by V. E. Schwab
Release Date: February 24th, 2015
Kell is one of the last travelers--magicians with a rare, coveted ability to travel between parallel universes connected by one magical city.
There's Grey London, dirty and boring, without any magic, and with one mad King--George III. Red London, where life and magic are revered--and where Kell was raised alongside Rhy Maresh, the roguish heir to a flourishing empire. White London--a place where people fight to control magic and the magic fights back, draining the city to its very bones. And once upon a time, there was Black London. But no one speaks of that now.
Officially, Kell is the Red traveler, ambassador of the Maresh empire, carrying the monthly correspondences between the royals of each London. Unofficially, Kell is a smuggler, servicing people willing to pay for even the smallest glimpses of a world they'll never see. It's a defiant hobby with dangerous consequences, which Kell is now seeing firsthand.
Fleeing into Grey London, Kell runs into Delilah Bard, a cut-purse with lofty aspirations. She robs him, saves him from a deadly enemy, and finally forces Kell to spirit her to another world for a proper adventure.
Now perilous magic is afoot, and treachery lurks at every turn. To save all of the worlds, they'll first need to stay alive.
I gave this book 5 stars. It was exciting and creative. I was just blown away by how creative the whole book was. I loved all the characters and I was routing for them.
I almost forgot to write this review, I actually just remembered that I hadn't already written it, so here I am.
I will forever be fascinated by Kell's coat. It can turn inside out and become an entirely different coat. Not just one different coat, but several, maybe an infinite number of them and some are just harder to find then others. I can't wait to get to the next book and find out more about his coat.
Lila was a strong minded character, she wasn't the most badass, but then I don't think she really wanted or needed to be. She was just sort of at a happy medium that I really appreciated. Not all main characters have to be able to kill someone with their bare hands. She at least had to use a knife.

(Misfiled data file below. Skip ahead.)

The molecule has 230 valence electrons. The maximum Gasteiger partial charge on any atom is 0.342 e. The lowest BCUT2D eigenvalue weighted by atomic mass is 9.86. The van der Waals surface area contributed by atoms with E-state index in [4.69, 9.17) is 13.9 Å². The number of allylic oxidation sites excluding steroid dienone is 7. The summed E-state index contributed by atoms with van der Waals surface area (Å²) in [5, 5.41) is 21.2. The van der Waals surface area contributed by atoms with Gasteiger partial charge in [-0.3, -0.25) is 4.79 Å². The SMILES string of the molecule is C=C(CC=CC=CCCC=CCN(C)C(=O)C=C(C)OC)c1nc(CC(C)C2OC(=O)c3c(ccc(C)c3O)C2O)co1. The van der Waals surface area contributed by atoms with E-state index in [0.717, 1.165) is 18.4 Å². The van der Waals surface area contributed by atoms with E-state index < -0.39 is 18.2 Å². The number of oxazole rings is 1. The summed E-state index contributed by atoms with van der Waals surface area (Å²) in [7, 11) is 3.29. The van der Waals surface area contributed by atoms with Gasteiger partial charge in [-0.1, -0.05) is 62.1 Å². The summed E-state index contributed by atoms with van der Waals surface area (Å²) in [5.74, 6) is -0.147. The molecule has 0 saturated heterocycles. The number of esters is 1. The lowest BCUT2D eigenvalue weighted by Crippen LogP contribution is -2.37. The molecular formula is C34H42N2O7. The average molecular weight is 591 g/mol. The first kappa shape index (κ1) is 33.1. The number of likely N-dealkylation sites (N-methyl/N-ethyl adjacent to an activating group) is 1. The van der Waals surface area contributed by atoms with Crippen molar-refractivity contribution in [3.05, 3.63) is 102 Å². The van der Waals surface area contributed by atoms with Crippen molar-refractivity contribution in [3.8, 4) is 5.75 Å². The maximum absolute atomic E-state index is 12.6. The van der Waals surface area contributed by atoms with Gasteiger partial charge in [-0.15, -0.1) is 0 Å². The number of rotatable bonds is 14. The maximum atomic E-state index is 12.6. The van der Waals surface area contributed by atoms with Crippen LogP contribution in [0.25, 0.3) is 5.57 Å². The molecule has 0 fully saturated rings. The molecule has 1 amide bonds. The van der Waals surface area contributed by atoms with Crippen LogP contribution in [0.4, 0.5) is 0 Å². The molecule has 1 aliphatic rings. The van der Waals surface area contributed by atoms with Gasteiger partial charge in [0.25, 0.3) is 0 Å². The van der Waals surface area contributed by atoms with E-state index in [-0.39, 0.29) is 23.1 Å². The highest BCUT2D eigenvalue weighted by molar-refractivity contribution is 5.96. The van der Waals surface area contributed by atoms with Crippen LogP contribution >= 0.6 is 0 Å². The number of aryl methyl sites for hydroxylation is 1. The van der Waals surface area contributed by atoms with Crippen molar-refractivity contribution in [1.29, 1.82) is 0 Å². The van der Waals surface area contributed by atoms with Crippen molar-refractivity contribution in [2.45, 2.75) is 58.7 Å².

I was also really fascinated by all the worlds. We got some depth to three of the worlds, White London, Grey London, and Red London, but we never got to see much of Black London. There isn't much said about it other than it's basically deserted and no one goes near it. I hope that in the next book that is also touched upon.
I don't know if this is what the author was going for, but I really liked Holland and Athos. I know they're the villains, but there was something about them that I can't put my finger on. Even though they were supposedly on the same side, they still hated each other and each wanted power.
Now Astid I didn't really care for. She was just really creepy when it came to Kill and I just wanted to protect him from her. Now I know that Holland attacked Lila and that may or may not be worse than what happened with Astrid and Kill, but it wasn't actually Holland's choice, it was Athos and Astrid forcing him to do it. That's how I justify these things in my head.
What really creeped me out was that whole invasion of the body snatchers thing that was going on. The magic was taking form and stealing peoples bodies and spreading around. I was incredibly uncomfortable during these times. I'm glad that in the end it was dispelled.
Overall, this book was fantastic and I would recommend it to everyone. The plot was strong, the characters were strong, and the creativity was off the charts. This was the first V. E, Schwab book I've ever read and I was not disappointed. I'm excited to see what other adventures the author can bring me on.
“I'd rather die on an adventure than live standing still.”
“I apologize for anything I might have done. I was not myself.""I apologize for shooting you in the leg. I was myself entirely.”
“The bodies in my floor all trusted someone. Now I walk on them to tea.”
“Bad magic, Kell had called it.No, thought Lila now. Clever magic.And clever was more dangerous than bad any day of the week.”